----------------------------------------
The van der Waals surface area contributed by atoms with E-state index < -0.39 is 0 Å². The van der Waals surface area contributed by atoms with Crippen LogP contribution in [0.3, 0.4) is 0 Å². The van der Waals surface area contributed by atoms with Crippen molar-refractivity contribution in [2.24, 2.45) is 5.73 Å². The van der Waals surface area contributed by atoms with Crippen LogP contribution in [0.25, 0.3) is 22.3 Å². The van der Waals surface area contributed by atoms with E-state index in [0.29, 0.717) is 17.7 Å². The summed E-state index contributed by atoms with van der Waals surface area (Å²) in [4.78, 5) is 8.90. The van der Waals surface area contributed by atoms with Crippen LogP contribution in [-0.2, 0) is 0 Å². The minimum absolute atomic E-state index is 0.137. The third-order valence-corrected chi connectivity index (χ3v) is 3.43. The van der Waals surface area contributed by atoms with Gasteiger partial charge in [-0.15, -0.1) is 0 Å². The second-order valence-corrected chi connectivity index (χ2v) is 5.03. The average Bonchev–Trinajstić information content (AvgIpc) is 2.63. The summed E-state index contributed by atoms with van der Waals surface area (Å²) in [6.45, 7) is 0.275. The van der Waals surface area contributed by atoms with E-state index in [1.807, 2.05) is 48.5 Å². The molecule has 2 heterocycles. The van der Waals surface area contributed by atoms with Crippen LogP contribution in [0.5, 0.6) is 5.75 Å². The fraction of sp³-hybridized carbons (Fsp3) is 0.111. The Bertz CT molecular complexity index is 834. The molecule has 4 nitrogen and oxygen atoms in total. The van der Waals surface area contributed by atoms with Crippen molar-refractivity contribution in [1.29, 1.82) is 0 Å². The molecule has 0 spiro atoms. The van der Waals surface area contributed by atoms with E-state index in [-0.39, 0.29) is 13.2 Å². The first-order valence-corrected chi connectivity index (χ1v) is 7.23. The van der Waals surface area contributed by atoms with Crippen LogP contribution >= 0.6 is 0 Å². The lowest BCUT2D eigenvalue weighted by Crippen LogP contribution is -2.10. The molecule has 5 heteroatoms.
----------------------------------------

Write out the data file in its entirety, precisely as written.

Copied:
The van der Waals surface area contributed by atoms with E-state index < -0.39 is 0 Å². The van der Waals surface area contributed by atoms with Crippen LogP contribution in [0.3, 0.4) is 0 Å². The van der Waals surface area contributed by atoms with Crippen molar-refractivity contribution in [2.24, 2.45) is 5.73 Å². The van der Waals surface area contributed by atoms with Crippen LogP contribution in [0.25, 0.3) is 22.3 Å². The van der Waals surface area contributed by atoms with E-state index in [0.29, 0.717) is 17.7 Å². The summed E-state index contributed by atoms with van der Waals surface area (Å²) in [4.78, 5) is 8.90. The van der Waals surface area contributed by atoms with Crippen LogP contribution in [-0.2, 0) is 0 Å². The minimum absolute atomic E-state index is 0.137. The third-order valence-corrected chi connectivity index (χ3v) is 3.43. The van der Waals surface area contributed by atoms with Gasteiger partial charge in [-0.15, -0.1) is 0 Å². The second-order valence-corrected chi connectivity index (χ2v) is 5.03. The average Bonchev–Trinajstić information content (AvgIpc) is 2.63. The summed E-state index contributed by atoms with van der Waals surface area (Å²) in [6.45, 7) is 0.275. The van der Waals surface area contributed by atoms with E-state index in [1.807, 2.05) is 48.5 Å². The molecule has 2 heterocycles. The van der Waals surface area contributed by atoms with Crippen LogP contribution in [0.5, 0.6) is 5.75 Å². The fraction of sp³-hybridized carbons (Fsp3) is 0.111. The Bertz CT molecular complexity index is 834. The molecule has 4 nitrogen and oxygen atoms in total. The van der Waals surface area contributed by atoms with Crippen molar-refractivity contribution in [1.29, 1.82) is 0 Å². The molecule has 0 spiro atoms. The van der Waals surface area contributed by atoms with E-state index in [-0.39, 0.29) is 13.2 Å². The first-order valence-corrected chi connectivity index (χ1v) is 7.23. The van der Waals surface area contributed by atoms with Crippen LogP contribution >= 0.6 is 0 Å². The lowest BCUT2D eigenvalue weighted by Crippen LogP contribution is -2.10. The molecule has 5 heteroatoms.